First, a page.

Anonymity isn't the cause of online harassment

An argument for why using real names doesn't prevent online harassment.

The issue of abusive behaviour and harassment online seems to keep getting worse. The problem is often blamed on anonymity, and on the face of it, that sounds like a plausible explanation. After all, where's the incentive for people to behave in a civil manner if they can hide behind a fake name?

Nathan Matias (Lorrie LeJeune)
Nathan Matias thinks that may be overly simplistic. He's a PhD candidate at the MIT Center for Civic Media. He studies reducing discrimination and harassment online, and has recently written about what he calls The Real Name Fallacy.

He compares anonymity to wearing a mask. "People with masks do commit theft," he says. "But when we think about social norms we're asking…'would putting on a mask cause people to become thieves'? If you or I were to put on a mask, or become anonymous online, what would that do to us and the way we treat other people?'"

If you think that the community you're participating in is one where it's ok to insult people or threaten them, then that's what that social norm is.

The social norms of a person's online community shape what's considered acceptable behaviour.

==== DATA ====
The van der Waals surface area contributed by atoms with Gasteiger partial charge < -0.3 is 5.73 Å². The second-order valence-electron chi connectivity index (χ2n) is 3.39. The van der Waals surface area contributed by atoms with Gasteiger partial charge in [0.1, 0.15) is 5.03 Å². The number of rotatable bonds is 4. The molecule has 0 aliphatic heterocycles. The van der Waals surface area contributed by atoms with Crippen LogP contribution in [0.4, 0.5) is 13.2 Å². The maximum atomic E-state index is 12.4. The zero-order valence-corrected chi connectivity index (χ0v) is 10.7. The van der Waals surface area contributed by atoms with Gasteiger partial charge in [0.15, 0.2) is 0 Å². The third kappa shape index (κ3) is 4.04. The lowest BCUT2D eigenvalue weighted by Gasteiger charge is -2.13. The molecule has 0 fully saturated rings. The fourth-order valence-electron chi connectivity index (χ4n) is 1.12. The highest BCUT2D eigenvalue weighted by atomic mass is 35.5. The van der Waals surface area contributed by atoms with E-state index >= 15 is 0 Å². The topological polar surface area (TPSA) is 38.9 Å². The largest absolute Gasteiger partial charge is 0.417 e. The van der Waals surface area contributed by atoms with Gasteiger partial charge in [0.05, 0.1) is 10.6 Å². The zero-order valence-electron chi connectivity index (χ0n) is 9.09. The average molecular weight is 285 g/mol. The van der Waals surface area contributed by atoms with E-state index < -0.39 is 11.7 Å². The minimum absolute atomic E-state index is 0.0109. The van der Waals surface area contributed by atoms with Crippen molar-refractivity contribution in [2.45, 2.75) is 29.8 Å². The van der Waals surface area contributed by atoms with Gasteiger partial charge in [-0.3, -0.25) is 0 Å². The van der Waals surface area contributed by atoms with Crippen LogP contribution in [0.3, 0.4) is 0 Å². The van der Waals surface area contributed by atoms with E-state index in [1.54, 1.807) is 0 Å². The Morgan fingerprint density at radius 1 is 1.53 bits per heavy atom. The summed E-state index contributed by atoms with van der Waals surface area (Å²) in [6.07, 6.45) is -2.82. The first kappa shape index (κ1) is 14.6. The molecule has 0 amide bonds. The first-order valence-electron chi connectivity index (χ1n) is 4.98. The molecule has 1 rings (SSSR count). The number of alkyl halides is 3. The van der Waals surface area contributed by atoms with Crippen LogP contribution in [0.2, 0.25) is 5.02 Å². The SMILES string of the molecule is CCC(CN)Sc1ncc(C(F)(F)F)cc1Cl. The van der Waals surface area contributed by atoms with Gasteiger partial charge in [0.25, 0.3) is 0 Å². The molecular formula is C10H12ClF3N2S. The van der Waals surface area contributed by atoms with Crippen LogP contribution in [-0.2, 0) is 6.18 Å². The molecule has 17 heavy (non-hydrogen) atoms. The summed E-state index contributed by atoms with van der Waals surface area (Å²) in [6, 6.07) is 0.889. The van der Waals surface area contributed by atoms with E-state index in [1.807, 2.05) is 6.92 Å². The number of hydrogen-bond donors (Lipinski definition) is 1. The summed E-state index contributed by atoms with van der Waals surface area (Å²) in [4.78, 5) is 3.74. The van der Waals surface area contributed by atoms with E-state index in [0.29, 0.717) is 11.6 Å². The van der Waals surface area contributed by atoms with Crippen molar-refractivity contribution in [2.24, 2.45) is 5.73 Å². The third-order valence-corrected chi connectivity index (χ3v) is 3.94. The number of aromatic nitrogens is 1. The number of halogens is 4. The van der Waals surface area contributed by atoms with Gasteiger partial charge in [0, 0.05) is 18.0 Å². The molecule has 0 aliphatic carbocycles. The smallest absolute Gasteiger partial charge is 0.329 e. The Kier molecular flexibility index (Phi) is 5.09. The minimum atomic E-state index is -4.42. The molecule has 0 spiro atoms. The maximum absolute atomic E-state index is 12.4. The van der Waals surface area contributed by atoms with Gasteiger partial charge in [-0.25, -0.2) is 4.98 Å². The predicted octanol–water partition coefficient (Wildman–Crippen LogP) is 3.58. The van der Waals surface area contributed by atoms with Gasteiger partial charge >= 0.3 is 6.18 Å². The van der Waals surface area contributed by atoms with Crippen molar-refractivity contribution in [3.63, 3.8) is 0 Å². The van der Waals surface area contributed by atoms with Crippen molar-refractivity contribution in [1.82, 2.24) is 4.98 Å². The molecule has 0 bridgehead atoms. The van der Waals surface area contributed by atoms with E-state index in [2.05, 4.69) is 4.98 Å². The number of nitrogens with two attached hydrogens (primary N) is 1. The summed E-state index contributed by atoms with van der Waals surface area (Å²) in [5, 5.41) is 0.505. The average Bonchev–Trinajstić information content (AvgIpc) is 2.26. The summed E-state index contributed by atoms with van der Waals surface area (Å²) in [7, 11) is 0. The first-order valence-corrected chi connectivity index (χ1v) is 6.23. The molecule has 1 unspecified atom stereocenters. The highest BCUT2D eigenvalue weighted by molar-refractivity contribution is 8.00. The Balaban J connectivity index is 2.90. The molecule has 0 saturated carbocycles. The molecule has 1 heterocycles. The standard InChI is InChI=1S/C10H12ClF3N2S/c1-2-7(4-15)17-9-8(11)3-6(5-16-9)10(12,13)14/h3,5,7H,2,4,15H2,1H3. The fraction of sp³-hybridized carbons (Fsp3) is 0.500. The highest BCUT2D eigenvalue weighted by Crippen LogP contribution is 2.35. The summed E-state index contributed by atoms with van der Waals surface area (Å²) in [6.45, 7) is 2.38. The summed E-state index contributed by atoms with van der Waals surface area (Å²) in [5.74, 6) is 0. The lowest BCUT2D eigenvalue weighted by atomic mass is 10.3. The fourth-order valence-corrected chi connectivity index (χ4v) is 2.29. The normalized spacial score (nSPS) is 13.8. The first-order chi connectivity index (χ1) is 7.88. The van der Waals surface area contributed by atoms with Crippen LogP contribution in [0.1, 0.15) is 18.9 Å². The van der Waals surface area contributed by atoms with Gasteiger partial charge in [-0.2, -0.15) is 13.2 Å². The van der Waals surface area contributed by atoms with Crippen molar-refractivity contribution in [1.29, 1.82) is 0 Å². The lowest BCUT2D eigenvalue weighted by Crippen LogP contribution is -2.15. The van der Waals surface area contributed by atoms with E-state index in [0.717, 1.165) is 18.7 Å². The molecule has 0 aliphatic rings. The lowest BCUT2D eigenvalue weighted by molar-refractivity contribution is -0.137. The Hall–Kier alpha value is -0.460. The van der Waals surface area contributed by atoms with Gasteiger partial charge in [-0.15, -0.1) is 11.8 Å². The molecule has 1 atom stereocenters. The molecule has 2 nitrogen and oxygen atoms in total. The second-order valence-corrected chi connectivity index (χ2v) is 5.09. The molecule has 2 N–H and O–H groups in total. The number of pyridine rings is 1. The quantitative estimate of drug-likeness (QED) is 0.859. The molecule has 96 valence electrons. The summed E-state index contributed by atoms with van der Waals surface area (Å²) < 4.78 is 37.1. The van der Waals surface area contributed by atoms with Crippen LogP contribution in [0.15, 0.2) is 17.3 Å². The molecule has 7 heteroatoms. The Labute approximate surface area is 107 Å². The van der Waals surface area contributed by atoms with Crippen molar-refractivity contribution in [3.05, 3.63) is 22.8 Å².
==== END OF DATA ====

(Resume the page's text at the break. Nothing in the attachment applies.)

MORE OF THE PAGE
"If you think that the community you're participating in is one where it's okay to insult people or threaten them, then that's what that social norm is," Nathan argues. "Those social norms apply whether or not someone is identifiable or not."

Nathan points out that in the US, fully half of people reporting online harassment say they knew who their harasser was.

So, why don't the trolls stick together and leave the rest of us alone? Trolls, harassers, and bullies don't exist in a vacuum. "When we come together in discussion threads, when we interact with people [online] we carry the norms of other communities with us."

We can't design the problem away. Nathan thinks it requires "actual social change". But designers of online platforms can do things to help reinforce social norms. For example, they can post community rules to the top of a discussion page, a strategy Nathan and his colleagues tried in a recent study.

"That's a great example where we changed something about the design of a community," Nathan explains. "But that only worked because the community already had strong norms against harassment, against hate speech, around people staying on topic."

Read Nathan's full blog post here.


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